Almost 200 families in the capital’s Russey Keo district are living in fear of their homes plunging into the Tonle Sap river.
Since the middle of March, nine houses have tumbled into the river and about 24 are dangerously close to sharing a similar fate, Chea Som Un, Demkor village chief in Chroy Changvar commune, said.
“I made a report and sent it to the commune chief, district governor and Phnom Penh governor about this problem,” she said. “On Tuesday, experts from the municipal hall led by the deputy governor visited the site for inspection, but nothing has been done.”
The constant noise caused by sand-pumping activities is a regular annoyance for families living in the district, said Moak Savat, 57, who lives along a section of eroding riverbank in the village.
“If sand pumping continues in this area, my house will fall into the river,” he said.
Officials from City Hall are investigating the effects of sand dredging in the area, according to Cheak Eang, director of the municipal environment department.
“We’re waiting for the results [of our inspection] because river bank erosion can be caused by human[s], wind and nature,” he said.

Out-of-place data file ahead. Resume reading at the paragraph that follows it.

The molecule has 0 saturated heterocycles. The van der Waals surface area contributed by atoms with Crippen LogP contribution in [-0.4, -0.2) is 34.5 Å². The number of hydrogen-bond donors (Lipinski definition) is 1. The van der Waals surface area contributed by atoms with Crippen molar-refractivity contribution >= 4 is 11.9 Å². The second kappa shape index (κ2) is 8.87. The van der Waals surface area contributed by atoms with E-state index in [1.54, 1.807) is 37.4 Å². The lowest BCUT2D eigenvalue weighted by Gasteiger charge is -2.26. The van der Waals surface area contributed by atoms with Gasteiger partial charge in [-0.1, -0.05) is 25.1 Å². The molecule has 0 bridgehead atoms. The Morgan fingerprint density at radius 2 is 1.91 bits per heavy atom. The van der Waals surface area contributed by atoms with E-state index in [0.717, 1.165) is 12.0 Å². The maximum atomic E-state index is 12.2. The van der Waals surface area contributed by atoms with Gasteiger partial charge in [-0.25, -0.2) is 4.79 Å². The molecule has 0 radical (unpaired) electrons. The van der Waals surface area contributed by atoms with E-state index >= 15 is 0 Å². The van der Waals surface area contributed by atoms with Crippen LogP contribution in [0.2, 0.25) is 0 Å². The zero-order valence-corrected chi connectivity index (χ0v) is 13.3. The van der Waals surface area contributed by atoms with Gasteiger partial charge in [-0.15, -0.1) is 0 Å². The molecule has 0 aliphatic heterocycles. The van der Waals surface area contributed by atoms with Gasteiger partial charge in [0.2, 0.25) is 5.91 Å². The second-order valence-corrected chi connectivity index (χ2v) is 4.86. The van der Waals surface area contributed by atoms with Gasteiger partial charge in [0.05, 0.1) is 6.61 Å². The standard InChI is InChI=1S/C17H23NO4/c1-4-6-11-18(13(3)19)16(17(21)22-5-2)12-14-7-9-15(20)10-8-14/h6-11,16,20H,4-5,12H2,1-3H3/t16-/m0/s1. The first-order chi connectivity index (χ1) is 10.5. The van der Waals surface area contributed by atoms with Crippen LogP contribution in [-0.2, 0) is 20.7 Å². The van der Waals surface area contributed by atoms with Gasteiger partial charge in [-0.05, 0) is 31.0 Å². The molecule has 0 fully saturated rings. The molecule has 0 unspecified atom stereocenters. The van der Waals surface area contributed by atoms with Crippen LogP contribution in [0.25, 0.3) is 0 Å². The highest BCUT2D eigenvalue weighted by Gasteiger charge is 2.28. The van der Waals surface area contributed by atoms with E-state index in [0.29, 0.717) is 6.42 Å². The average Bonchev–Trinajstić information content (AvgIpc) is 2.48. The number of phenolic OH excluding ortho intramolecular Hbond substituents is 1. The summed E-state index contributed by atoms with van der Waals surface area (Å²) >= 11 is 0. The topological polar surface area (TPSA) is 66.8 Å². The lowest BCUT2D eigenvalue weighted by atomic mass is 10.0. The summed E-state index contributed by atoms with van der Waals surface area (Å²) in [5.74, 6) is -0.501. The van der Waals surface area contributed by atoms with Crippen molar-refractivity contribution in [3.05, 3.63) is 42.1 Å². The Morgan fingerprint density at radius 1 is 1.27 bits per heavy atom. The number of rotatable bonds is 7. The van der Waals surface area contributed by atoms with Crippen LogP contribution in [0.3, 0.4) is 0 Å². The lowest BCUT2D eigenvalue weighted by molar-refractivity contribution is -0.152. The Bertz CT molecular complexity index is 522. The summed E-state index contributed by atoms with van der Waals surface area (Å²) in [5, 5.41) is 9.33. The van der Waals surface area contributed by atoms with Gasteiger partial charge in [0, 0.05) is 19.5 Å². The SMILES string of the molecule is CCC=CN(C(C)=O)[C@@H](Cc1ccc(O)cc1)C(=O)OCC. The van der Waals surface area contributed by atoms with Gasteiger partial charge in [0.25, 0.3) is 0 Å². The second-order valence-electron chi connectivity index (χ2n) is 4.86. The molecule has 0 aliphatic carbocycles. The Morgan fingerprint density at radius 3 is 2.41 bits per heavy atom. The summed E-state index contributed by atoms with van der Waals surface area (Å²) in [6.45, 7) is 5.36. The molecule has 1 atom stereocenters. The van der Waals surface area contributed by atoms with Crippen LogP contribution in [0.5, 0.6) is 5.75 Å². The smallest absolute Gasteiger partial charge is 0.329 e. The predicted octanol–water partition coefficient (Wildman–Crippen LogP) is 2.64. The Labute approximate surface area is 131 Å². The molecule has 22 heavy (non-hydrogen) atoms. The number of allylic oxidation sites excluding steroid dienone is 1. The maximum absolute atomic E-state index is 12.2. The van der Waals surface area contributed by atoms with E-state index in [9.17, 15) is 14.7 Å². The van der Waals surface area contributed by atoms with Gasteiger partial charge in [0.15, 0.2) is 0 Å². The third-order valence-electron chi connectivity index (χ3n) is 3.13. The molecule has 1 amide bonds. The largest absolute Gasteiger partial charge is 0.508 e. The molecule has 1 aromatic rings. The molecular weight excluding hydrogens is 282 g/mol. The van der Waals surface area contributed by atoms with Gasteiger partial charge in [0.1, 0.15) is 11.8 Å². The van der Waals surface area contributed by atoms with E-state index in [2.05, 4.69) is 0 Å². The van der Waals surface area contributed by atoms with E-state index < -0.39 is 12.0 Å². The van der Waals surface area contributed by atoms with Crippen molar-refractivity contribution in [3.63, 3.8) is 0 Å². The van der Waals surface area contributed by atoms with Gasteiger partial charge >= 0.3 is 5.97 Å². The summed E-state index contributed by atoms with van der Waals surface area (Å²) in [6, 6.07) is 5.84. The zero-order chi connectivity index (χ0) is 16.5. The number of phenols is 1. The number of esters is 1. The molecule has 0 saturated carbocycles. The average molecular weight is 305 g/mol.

Resident Em Sokhorn, 62, said yesterday that Eang’s statement was merely a means to calm residents and buy more time for those who were profiting from the sand-dredging activities.
“When we criticise authorities directly, we get blamed for living on the riverbank illegally,” Sokhorn said, adding that some had been living in the area for 35 years.
In mid-February, two small children and a woman were killed when a riverbank collapse sent three houses into the Mekong River in Kandal province.
A resident reported that sand had been pumped from the area a few years prior to the incident.
In 2009, Prime Minister Hun Sen cited sand dredging’s negative impacts on riverbeds and marine areas as the impetus behind banning the export of sand abroad.
Last October, the government placed a moratorium on sand dredging in the Mekong and the Tonle Bassac rivers.